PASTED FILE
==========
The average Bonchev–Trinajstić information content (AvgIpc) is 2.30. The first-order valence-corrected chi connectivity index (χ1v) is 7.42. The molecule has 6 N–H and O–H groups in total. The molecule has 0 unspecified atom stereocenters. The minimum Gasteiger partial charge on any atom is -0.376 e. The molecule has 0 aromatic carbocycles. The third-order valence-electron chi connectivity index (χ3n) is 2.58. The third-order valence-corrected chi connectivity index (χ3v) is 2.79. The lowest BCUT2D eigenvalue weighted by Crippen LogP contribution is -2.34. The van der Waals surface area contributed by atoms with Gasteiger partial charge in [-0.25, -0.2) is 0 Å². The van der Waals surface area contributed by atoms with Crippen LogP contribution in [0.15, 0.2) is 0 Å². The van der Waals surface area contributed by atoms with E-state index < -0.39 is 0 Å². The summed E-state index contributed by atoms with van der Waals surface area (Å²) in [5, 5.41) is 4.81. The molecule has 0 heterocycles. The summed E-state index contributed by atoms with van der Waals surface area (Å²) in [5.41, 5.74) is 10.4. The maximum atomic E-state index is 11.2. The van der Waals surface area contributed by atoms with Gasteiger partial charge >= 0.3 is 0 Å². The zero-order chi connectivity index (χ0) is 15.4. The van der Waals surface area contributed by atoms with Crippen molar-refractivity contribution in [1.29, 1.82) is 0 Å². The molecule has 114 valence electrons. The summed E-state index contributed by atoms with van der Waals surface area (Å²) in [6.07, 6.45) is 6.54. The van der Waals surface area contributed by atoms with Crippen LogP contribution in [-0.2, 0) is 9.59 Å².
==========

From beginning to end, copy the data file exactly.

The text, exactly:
The average Bonchev–Trinajstić information content (AvgIpc) is 2.30. The first-order valence-corrected chi connectivity index (χ1v) is 7.42. The molecule has 6 N–H and O–H groups in total. The molecule has 0 unspecified atom stereocenters. The minimum Gasteiger partial charge on any atom is -0.376 e. The molecule has 0 aromatic carbocycles. The third-order valence-electron chi connectivity index (χ3n) is 2.58. The third-order valence-corrected chi connectivity index (χ3v) is 2.79. The lowest BCUT2D eigenvalue weighted by Crippen LogP contribution is -2.34. The van der Waals surface area contributed by atoms with Gasteiger partial charge in [-0.25, -0.2) is 0 Å². The van der Waals surface area contributed by atoms with Crippen LogP contribution in [0.15, 0.2) is 0 Å². The van der Waals surface area contributed by atoms with E-state index < -0.39 is 0 Å². The summed E-state index contributed by atoms with van der Waals surface area (Å²) in [5, 5.41) is 4.81. The molecule has 0 heterocycles. The summed E-state index contributed by atoms with van der Waals surface area (Å²) in [5.41, 5.74) is 10.4. The maximum atomic E-state index is 11.2. The van der Waals surface area contributed by atoms with Gasteiger partial charge >= 0.3 is 0 Å². The zero-order chi connectivity index (χ0) is 15.4. The van der Waals surface area contributed by atoms with Crippen molar-refractivity contribution in [1.29, 1.82) is 0 Å². The molecule has 114 valence electrons. The summed E-state index contributed by atoms with van der Waals surface area (Å²) in [6.07, 6.45) is 6.54. The van der Waals surface area contributed by atoms with Crippen LogP contribution in [-0.2, 0) is 9.59 Å².